RENEE MONTAGNE, HOST:
This is MORNING EDITION from NPR News. I'm Renee Montagne.
LINDA WERTHEIMER, HOST:
And I'm Linda Wertheimer. In Italy, elections begin this coming Sunday and voters appear disoriented by a motley array of parties. Even political analysts are finding it difficult to explain how the disgraced former prime minister, Silvio Berlusconi, has managed to resurrect himself.
NPR's Sylvia Poggioli reports that he's pulled his rightist coalition into second place, just behind the center-left Democratic Party.
SYLVIA POGGIOLI, BYLINE: Silvio Berlusconi - who resigned in disgrace 14 months ago to hand over his financially-strapped country to the technocrat, Mario Monti - has returned from the political graveyard. The latest polls showed his coalition just five to seven points behind the Democratic Party's 33 percent. The Democrats' leader, Pierlugi Bersani, acknowledges Berlusconi's talents as a showman.
PIERLUGI BERSANI: (Through translator) As a cabaret performer, Berlusconi is very good. The only problem is, it's not time for cabaret. The country has pressing issues that can't be solved with his methods.
POGGIOLI: And those methods resemble the bread and circuses of Roman emperors. The circus part was the acquisition of soccer star Mario Balotelli for Berlusconi's Milan team, a move that analysts say could swing 1.3 percent of the electorate. The bread part are campaign promises to create four million new jobs, to pass amnesties for tax evasion and illegal construction. And Berlusconi has made one promise that goes well beyond simply repealing Monti's most unpopular tax to bring Italy's finances back from the brink.
SILVIO BERLUSCONI: (Through translator) In our first cabinet session we will order a refund of the unjust property tax paid by citizens in 2012, and it will be deposited directly into their bank accounts, or paid in cash.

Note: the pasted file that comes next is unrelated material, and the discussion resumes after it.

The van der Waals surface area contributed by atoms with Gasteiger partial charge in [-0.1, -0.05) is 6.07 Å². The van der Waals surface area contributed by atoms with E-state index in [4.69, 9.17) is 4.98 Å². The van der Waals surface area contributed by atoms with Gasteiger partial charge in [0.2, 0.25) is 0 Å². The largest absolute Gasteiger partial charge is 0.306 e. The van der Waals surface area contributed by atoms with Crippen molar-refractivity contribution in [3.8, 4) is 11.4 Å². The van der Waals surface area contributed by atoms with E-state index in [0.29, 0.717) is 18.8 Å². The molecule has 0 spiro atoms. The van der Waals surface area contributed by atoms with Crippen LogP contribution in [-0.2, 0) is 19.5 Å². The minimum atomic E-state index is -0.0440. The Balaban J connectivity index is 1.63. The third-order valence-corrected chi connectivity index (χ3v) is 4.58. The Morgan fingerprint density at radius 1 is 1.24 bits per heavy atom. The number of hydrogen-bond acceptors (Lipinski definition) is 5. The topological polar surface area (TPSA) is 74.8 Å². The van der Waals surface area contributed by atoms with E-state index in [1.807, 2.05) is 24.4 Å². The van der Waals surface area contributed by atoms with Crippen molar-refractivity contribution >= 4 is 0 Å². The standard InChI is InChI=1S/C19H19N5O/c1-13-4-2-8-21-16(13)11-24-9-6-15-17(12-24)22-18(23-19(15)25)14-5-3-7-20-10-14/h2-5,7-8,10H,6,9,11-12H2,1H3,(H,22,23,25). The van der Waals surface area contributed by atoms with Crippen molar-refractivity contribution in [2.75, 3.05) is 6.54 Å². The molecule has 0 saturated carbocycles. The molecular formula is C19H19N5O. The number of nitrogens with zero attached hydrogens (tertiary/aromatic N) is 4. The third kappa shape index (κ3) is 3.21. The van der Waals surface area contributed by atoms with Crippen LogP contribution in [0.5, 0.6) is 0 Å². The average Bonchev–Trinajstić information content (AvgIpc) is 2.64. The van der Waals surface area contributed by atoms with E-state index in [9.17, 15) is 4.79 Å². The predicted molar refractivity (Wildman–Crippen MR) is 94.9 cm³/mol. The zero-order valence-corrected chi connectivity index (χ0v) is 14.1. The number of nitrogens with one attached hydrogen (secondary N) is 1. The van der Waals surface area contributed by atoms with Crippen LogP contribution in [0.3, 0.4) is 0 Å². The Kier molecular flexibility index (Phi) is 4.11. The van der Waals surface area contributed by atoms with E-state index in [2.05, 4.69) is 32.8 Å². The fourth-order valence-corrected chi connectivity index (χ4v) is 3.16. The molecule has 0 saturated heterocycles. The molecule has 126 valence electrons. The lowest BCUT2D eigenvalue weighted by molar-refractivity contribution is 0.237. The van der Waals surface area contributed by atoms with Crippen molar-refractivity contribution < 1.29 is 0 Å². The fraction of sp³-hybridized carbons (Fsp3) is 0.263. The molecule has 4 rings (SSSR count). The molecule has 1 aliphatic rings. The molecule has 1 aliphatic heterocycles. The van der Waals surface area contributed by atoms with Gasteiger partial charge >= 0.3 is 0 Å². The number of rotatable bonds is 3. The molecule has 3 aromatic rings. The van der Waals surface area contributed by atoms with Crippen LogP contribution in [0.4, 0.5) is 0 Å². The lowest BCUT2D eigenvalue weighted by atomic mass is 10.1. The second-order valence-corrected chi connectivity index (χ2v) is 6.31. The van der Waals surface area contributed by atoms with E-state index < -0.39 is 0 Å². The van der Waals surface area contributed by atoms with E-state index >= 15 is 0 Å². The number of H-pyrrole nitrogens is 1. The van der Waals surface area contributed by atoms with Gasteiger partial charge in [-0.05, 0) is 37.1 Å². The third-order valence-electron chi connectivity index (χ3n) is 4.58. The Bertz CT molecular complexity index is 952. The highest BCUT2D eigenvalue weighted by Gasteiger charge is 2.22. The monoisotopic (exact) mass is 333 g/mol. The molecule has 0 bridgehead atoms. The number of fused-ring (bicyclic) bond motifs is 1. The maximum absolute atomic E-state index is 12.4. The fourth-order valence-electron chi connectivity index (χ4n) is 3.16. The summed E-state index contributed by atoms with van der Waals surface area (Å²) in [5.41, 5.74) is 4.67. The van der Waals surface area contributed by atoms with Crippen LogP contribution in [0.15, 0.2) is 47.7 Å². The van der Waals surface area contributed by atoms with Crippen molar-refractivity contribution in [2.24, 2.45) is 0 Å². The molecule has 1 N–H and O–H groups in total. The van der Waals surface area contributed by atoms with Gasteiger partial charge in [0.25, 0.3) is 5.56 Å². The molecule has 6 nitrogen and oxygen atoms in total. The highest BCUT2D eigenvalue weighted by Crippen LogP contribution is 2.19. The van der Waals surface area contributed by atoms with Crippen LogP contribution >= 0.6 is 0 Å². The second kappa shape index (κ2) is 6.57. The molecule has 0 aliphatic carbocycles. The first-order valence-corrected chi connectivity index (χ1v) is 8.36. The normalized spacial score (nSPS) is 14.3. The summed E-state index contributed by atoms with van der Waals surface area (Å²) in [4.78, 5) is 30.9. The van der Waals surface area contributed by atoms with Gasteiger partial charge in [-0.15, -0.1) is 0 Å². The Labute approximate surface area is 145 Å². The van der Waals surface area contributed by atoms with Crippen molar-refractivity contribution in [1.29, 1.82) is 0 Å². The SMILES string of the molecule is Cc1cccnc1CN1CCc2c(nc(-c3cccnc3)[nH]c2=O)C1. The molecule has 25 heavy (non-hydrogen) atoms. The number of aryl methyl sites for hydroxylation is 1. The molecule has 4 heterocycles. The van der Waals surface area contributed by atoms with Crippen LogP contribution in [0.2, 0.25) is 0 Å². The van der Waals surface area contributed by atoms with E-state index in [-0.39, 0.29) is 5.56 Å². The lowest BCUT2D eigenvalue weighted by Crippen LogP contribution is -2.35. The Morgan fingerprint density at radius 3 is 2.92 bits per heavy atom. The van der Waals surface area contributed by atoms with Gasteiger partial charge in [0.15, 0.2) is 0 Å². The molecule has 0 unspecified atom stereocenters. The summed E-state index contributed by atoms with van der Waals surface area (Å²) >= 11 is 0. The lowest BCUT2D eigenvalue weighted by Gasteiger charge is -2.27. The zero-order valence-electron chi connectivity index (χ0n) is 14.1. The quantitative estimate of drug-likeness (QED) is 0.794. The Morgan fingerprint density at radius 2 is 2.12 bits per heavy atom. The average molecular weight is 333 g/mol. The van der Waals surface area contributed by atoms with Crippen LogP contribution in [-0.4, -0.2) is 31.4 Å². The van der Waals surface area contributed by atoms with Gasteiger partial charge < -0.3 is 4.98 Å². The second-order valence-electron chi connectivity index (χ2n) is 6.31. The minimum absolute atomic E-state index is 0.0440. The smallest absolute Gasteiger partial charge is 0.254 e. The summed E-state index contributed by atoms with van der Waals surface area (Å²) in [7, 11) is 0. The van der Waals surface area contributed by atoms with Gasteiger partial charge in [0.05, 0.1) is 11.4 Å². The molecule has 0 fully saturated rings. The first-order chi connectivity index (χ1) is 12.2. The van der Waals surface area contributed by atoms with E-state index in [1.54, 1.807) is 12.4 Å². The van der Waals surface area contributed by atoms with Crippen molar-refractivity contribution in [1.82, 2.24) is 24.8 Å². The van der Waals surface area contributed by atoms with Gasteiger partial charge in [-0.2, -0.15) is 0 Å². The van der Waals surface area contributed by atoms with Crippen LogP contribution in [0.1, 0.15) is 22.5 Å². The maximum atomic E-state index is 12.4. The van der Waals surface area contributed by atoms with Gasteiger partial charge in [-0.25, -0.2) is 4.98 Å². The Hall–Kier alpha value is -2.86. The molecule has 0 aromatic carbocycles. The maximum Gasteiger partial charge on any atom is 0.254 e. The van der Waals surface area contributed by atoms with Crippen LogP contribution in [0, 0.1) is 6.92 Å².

POGGIOLI: With international financial markets already showing signs of nervousness at the thought of a return of a Berlusconi-led government and the end of austerity policies, caretaker Prime Minister Monti dismissed the tax refund promise as a poisoned meatball that would plunge Italy back into financial turmoil.
PRIME MINISTER MARIO MONTI: (Through translator) My predecessor's promises are attempts to buy votes with the taxpayers' own money. He may gain popularity, but that's a sign of a country without any memory.
POGGIOLI: Monti is the darling of Italy's austerity-first European Union partners, notably Germany, but his newly formed centrist coalition is polling at only about 15 percent of the vote. Mario Marazziti is a member Sant'Egidio, an influential Catholic organization involved in conflict resolution and a candidate on Monti's centrist slate. He expresses frustration at Berlusconi's ability to set the campaign agenda.
MARIO MARAZZITI: Probably this is the worst political campaign ever, over 50 years. I've never seen such a thing. The pied piper of Hamelin, Mr. Berlusconi, promise and do incredible things, are only lies.
POGGIOLI: Big outdoor rallies are a thing of the past - a sign, analysts say, of the political establishment's growing distance from the electorate. Instead, this campaign has embraced infotainment and it's being carried out almost exclusively on TV and social media.
Berlusconi is constantly on television, while Monti has become an aficionado of Twitter and Facebook. But one small event for Berlusconi loyalists was held last week in a restored Roman temple. It seemed like a good place to ask supporters what they still see in the former prime minister who faces numerous trials for corruption and for paying for sex with a minor.
Chiara Calasce, a young woman who works for the party's press office, blames the media for smearing Berlusconi.
CHIARA CALASCE: Most of the scandals about Berlusconi and bunga bunga are not true. It's fake. As you perfectly know, not all the things we read on the news are exactly, I mean, the truth, you know.
POGGIOLI: Analysts believe the center-left - not Berlusconi - will win, but with not enough votes to govern alone. What makes post-election scenarios even more complicated is that this is not just a three-way race between the Democrats' Bersani and Monti and Berlusconi. There's also the anti-establishment Five-star-movement created by comedian Beppe Grillo.
He's the only one traveling cross-country, filling squares with voters suffering from the economic crisis and angry at widespread political corruption. The movement is surging in the polls; it's even ahead of Monti. And the Grillini, as the Five Star movement candidates are known, are vowing that once elected they're going to shake up parliament. Sylvia Poggiolo, NPR News, Rome. Transcript provided by NPR, Copyright NPR.